In short, a RDP

• has a tokenizer and maintains a current token;
• has a method for each of the non-terminal symbols in the grammar; and
• the method that corresponds to the start symbol initiates the parsing.

Usually, parsing only involves checking for the syntax of an input expression.  However, in our case, we decide to build the abstract syntax tree directly as we parse.

public class RdpASTFactory implements IASTFactory {
private AToken _currentTok;
private ITokenizer _tokenizer:
public RdpASTFactory(ITokenizer tokenizer) { _tokenizer = tokenizer;}
public IAST makeAST() { // etc...}
private IAST makeLeaf() { // etc...}
// other (private) factory methods, etc.
}

### Tokens and Tokenizer

The above pseudo-code suggests designing a union of token objects coupled with visitors, and an abstract tokenizer class that knows how to get the next token.

• Union of Tokens

public abstract class AToken {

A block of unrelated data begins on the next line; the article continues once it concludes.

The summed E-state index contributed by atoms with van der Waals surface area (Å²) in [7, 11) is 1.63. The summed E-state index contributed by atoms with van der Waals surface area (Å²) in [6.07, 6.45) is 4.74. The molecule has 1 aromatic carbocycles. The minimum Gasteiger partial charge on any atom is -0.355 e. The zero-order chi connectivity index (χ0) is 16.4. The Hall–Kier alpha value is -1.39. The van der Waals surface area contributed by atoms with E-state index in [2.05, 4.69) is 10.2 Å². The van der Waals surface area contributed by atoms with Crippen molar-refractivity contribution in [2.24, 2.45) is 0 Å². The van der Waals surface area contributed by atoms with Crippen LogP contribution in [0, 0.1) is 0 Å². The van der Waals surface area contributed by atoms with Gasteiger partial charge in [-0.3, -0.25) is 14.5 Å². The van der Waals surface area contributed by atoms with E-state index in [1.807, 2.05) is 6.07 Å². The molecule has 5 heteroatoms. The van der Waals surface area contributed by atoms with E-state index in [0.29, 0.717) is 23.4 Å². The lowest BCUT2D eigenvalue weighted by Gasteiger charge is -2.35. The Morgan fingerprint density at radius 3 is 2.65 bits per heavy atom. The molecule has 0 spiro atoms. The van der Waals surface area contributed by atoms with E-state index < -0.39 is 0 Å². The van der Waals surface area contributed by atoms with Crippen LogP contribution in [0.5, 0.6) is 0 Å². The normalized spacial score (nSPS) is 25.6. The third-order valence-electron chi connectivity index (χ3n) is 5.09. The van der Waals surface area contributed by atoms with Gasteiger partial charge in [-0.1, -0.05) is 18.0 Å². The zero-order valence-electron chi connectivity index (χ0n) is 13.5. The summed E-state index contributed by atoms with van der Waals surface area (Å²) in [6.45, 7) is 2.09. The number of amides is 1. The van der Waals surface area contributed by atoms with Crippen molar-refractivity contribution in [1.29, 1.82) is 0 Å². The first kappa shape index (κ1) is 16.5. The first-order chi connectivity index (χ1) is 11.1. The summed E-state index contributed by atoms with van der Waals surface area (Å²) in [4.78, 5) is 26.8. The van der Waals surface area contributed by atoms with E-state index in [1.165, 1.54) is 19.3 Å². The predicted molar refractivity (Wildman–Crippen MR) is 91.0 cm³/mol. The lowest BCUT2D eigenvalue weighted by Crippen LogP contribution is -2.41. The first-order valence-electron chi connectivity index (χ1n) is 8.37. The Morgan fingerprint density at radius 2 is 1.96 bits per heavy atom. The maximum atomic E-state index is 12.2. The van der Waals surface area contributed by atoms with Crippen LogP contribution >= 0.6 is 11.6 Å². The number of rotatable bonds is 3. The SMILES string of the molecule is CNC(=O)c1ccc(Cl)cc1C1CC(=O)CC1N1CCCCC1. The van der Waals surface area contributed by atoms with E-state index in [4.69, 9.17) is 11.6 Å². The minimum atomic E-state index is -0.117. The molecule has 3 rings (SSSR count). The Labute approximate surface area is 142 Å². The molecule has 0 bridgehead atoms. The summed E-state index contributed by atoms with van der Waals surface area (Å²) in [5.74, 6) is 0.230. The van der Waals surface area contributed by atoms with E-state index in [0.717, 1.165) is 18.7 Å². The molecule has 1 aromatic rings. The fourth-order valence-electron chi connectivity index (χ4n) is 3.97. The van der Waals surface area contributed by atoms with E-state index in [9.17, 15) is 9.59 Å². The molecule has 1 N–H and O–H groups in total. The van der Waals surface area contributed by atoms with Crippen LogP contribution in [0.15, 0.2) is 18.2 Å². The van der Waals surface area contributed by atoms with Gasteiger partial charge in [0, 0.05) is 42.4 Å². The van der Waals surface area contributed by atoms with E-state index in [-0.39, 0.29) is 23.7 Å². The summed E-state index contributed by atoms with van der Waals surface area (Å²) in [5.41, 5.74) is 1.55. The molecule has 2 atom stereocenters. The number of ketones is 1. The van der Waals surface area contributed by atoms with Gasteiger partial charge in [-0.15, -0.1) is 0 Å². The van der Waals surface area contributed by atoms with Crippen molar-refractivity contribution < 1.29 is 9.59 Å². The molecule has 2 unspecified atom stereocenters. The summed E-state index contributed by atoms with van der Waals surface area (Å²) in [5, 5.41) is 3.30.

protected String _lexeme;
protected AToken(String lex) { _lexeme = lex; }
public String getLexeme() { return_lexeme;}
public abstract Object execute(ATokVisitor v, Object inp);
}

public class IdToken extends AToken{
// constructor, etc.
public Object execute(ATokVisitor v, Object inp) {
return v.idCase(this, inp);)
}
}

• Token visitors: the variant behaviors of the tokens are encapsulated in an abstract visitor class, as follows.

public abstract class ATokVisitor {
/**
* This is the case when the host is a concrete IdToken.
* Throws an IllegalArgumentException as default behavior.
* @param host a concrete IdToken.